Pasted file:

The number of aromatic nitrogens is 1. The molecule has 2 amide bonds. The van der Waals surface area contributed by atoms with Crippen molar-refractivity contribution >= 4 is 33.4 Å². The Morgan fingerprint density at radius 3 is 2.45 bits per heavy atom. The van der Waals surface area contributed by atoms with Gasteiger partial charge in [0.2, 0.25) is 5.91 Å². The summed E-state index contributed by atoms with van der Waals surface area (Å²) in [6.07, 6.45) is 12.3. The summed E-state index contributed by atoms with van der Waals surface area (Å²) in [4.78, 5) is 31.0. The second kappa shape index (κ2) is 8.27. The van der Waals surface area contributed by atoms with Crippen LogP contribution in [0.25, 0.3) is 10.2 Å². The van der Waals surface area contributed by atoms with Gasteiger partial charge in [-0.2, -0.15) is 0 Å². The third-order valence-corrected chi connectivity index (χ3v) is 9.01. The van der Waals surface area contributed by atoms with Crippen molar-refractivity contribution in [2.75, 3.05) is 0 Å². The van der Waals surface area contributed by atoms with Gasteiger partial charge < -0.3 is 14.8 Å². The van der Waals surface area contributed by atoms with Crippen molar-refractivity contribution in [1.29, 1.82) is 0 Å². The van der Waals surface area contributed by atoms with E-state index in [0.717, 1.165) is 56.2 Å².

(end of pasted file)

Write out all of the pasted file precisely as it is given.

The number of aromatic nitrogens is 1. The molecule has 2 amide bonds. The van der Waals surface area contributed by atoms with Crippen molar-refractivity contribution >= 4 is 33.4 Å². The Morgan fingerprint density at radius 3 is 2.45 bits per heavy atom. The van der Waals surface area contributed by atoms with Gasteiger partial charge in [0.2, 0.25) is 5.91 Å². The summed E-state index contributed by atoms with van der Waals surface area (Å²) in [6.07, 6.45) is 12.3. The summed E-state index contributed by atoms with van der Waals surface area (Å²) in [4.78, 5) is 31.0. The second kappa shape index (κ2) is 8.27. The van der Waals surface area contributed by atoms with Crippen LogP contribution in [0.25, 0.3) is 10.2 Å². The van der Waals surface area contributed by atoms with Gasteiger partial charge in [-0.2, -0.15) is 0 Å². The third-order valence-corrected chi connectivity index (χ3v) is 9.01. The van der Waals surface area contributed by atoms with Crippen molar-refractivity contribution in [2.75, 3.05) is 0 Å². The van der Waals surface area contributed by atoms with Gasteiger partial charge < -0.3 is 14.8 Å². The van der Waals surface area contributed by atoms with Crippen molar-refractivity contribution in [1.29, 1.82) is 0 Å². The van der Waals surface area contributed by atoms with E-state index in [0.717, 1.165) is 56.2 Å².